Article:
The beam 226 emitted by the x-ray source 222 is a cone-shaped beam (i.e. a volume beam as opposed to a pencil beam or fan beam) that impinges on a flat x-ray-sensitive receiving surface of the detector 224 at or adjacent the detector input end; this receiving surface faces the source across the gap 229 and is perpendicular to the axis of the beam path, so that the intersection of the receiving surface and the conical x-ray beam is an extended circular (2-dimensional) area. The term “field of view” is used herein to refer to the latter circular area, or that portion of it to which the detector responds, and also to designate the region, within the beam path or gap 229, the contents of which will be imaged by the detector. It will be understood that the area of the field of view as measured in a plane transverse to the beam path axis is sufficient to encompass objects of the size desired to be imaged or otherwise studied, e.g. a human wrist or heel.

The receiving surface of the detector 224 is a surface of an x-ray-to-visible-light converter, such as a layer of phosphor or scintillator material covered externally by a light shield, that converts impinging x-rays to visible light. The detector may include a Cesium Iodide vacuum tube image intensifier or an image intensifier of the high-gain microchannel plate type, and a planar output surface on which is produced an output visible-light image of the field of view, in accordance with well-known principles of fluoroscopic imaging. The combined converter and image intensifier elements of the detector 224 may be as described in the aforementioned U.S. Pat. No. 4,142,101 which is incorporated herein by reference.

In addition, the detector assembly includes a video camera (not separately shown) for viewing the image on the aforementioned planar output surface and producing a signal output representative of that viewed image. The video camera can be a television camera and can operate according to a video standard such as NTSC or CCIR. When the system is employed for fluoroscopic imaging, the signal output of the video camera is processed by the onboard computer to produce video images on one or both monitors 214; the system also includes devices for recording and, optionally, printing out these video fluoroscopic images.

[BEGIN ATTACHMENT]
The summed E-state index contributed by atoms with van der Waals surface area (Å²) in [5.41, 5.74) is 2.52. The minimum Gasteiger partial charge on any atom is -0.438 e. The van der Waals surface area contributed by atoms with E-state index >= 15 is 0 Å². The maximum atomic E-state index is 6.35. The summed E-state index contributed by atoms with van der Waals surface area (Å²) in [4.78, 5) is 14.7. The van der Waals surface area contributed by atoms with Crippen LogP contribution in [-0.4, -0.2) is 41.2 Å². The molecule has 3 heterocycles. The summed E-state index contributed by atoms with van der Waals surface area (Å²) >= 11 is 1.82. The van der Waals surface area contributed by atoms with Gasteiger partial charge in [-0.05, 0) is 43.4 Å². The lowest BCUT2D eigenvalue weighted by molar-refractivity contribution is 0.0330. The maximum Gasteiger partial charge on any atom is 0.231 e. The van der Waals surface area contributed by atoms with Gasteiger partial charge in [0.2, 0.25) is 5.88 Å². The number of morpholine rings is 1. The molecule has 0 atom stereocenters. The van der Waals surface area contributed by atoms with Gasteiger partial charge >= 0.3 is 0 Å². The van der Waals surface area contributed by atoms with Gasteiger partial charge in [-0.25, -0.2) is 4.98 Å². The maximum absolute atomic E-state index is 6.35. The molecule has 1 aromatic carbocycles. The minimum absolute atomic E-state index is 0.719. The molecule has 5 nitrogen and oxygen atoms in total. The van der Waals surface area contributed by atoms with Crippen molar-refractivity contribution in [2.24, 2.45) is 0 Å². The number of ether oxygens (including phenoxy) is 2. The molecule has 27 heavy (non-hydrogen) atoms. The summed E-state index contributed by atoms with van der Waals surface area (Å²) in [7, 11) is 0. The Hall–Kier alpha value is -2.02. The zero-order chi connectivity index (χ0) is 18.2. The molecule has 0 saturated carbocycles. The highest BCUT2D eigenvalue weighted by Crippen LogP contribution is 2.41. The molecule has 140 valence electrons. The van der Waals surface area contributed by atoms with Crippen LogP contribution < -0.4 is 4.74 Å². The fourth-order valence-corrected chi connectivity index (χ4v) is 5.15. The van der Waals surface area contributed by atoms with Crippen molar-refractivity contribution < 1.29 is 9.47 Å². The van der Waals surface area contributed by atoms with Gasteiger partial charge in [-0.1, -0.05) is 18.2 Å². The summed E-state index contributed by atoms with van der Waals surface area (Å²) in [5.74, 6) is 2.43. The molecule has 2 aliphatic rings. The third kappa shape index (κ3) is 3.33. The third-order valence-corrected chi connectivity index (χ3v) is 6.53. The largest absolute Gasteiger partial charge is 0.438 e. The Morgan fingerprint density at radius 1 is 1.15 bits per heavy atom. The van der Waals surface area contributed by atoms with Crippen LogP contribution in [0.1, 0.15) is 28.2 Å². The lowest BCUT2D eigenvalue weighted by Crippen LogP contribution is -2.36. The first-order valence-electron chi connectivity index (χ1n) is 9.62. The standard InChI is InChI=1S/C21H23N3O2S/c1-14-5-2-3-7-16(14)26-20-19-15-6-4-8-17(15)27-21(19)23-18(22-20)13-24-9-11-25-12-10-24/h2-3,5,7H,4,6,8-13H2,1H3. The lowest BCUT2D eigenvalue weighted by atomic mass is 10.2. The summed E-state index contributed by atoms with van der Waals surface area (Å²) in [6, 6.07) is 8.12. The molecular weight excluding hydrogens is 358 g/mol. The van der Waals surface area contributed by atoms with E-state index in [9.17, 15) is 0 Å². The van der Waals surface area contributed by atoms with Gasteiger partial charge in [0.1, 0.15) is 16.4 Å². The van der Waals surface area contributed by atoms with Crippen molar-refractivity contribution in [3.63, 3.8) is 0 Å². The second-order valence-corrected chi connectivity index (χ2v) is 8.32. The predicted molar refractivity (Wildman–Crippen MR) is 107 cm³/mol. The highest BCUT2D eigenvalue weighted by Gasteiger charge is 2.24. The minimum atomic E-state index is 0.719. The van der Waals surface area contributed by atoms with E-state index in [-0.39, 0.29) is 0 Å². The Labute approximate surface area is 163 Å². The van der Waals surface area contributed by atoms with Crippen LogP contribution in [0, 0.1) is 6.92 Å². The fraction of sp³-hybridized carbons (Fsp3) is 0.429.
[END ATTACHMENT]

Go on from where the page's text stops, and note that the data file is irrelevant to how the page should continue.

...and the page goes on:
As thus far described, the system 200 is essentially identical to currently available mini C-arm x-ray fluoroscopic imaging systems, e.g. having specifications as set forth above for the system 10 of FIG. 1.

A power supply for the x-ray source, and instrumentalities for controlling or varying current (mA) and voltage (kV), not shown, are incorporated in the system as well.

Since the detector in the fluoroscopic imaging system detects x-ray emission from a cone-beam source over an extended two-dimensional area (the cross-section of the x-ray beam path in the plane of the detector receiving surface), there is inherent variation (i.e., variation attributable to the source and/or the detector having the image intensifier, independent of attenuation by any object interposed in the beam path) in received radiation intensity over the field of view. The image data obtained for the wrist and calibration bone sample by the steps described above are corrected for this inherent variation in order to enable more accurate calculation of BMD.

The calculation of data to produce BMD measurements could be performed with an onboard computer in a mini C-arm fluoroscopic system such as the “FluoroScan III” system, or in another computer. The functions of data acquisition/storage and BMD computation therefrom could be performed by different computers. Also, instead of digitizing the detector output data before conversion to logarithms, the logarithmic conversion could be performed first (e.g. with a log amplifier) and digitized thereafter. Moreover, in addition to or in place of the fixtures described above for holding the body portion stationary, appropriate software could be employed to re-register the images if there is movement.

A more detailed description of this embodiment and its operation is provided in the aforementioned U.S. application Ser. No. 08/794,615 which is incorporated herein by reference.

It is to be understood that the invention is not limited to the procedures and embodiments hereinabove specifically set forth, but may be carried out in other ways without departure from its spirit.

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Classifications
U.S. Classification378/98.2, 378/198
International ClassificationA61B6/00
Cooperative ClassificationA61B6/4441, A61B6/4423, A61B6/464, A61B6/4405
European ClassificationA61B6/44J2B, A61B6/46B6